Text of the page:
For example I’ve used it to check my work after etching a PCB or soldering it. The magnification of 20x turned out to be perfect – it’s significantly better than my eyes but still “real” enough that I can interact with the object using small tools or a soldering bit.

I found having two occulars is not magically improving what I can see, but it certainly makes it less stressful to look through it for a long time. The magnified image shows about 8mm of object width.

In a recent case I was struggling with an Arduino Nano, which was connected to a Raspberry Pi, and just did not want to work if the host rebooted while it was plugged in the USB port. All I got were errors like this in the logfile:

May 23 20:32:28 raspberrypi kernel: [    3.707998] usb 1-1.3: new full-speed USB device number 4 using dwc_otg
May 23 20:32:28 raspberrypi kernel: [    3.807985] usb 1-1.3: device descriptor read/64, error -32
May 23 20:32:28 raspberrypi kernel: [    4.028021] usb 1-1.3: device descriptor read/64, error -32
May 23 20:32:28 raspberrypi kernel: [    4.257989] usb 1-1.3: new full-speed USB device number 5 using dwc_otg         
May 23 20:32:28 raspberrypi kernel: [    4.357989] usb 1-1.3: device descriptor read/64, error -32
May 23 20:32:28 raspberrypi kernel: [    4.577988] usb 1-1.3: device descriptor read/64, error -32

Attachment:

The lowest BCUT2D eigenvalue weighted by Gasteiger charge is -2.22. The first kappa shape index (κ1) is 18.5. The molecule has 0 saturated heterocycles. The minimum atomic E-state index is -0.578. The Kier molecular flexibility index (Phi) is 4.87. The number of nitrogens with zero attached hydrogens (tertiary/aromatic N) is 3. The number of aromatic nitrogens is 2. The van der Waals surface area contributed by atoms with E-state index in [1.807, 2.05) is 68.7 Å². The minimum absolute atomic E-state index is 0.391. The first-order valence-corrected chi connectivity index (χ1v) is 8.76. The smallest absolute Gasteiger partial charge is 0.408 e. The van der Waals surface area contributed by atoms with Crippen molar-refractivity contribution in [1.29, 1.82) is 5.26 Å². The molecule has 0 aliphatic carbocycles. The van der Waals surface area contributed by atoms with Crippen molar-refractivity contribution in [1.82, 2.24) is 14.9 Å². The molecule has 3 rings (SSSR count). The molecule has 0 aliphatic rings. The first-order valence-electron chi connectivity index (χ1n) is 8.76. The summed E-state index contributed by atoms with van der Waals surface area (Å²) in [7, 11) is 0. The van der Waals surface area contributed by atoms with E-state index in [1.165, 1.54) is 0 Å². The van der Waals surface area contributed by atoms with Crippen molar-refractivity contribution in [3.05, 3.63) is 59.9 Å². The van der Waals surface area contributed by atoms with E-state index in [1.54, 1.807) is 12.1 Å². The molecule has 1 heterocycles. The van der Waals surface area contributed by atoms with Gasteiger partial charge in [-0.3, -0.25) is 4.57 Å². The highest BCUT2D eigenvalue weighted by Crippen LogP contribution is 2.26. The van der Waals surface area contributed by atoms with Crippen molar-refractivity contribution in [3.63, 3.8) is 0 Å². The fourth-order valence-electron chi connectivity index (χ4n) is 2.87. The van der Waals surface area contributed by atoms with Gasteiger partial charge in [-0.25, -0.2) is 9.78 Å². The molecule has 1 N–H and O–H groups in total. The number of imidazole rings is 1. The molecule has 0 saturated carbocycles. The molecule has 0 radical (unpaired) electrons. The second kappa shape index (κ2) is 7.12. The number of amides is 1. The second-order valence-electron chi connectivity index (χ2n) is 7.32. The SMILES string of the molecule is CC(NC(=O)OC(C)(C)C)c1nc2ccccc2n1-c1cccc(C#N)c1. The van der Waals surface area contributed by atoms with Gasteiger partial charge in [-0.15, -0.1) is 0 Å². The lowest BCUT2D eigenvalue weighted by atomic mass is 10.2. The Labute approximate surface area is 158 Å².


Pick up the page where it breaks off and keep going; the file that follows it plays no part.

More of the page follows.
May 23 20:32:28 raspberrypi kernel: [    4.698153] usb 1-1-port3: attempt power cycle
May 23 20:32:28 raspberrypi kernel: [    5.358060] usb 1-1.3: new full-speed USB device number 6 using dwc_otg
May 23 20:32:28 raspberrypi kernel: [    5.818026] usb 1-1.3: device not accepting address 6, error -32
May 23 20:32:28 raspberrypi kernel: [    5.918003] usb 1-1.3: new full-speed USB device number 7 using dwc_otg
May 23 20:32:28 raspberrypi kernel: [    6.357982] usb 1-1.3: device not accepting address 7, error -32
May 23 20:32:28 raspberrypi kernel: [    6.358192] usb 1-1-port3: unable to enumerate USB device

Turns out the problem is not with the USB driver in the Linux kernel, but instead it’s a hardware bug in the Nano: The FTDI serial chip’s “TEST” pin was left unconnected. This way it “floats” after a power cycle and reliably prevented prober USB device enumerating. Ugh. I realized this is the problem after a lengthy search and finally stumbling over this issue in the FHEM wiki.

So here it goes, on the bottom side of the Arduino Nano I need to connect two freaking small SMD pins with each other, so TEST is reliably pulled to ground. I can hardly see those pins properly!

Perfect situation to use the microscope: Put a tiny blob of solder on the very tip of the soldering iron, veeeery slowly direct it to the right pins, and done!

With this the Nano gets connected properly whenever then Raspberry Pi reboots. 🙂

Microscope set up to allow viewing the bottom side of the Arduino Nano.
Solder blob connecting TEST and AGND pins.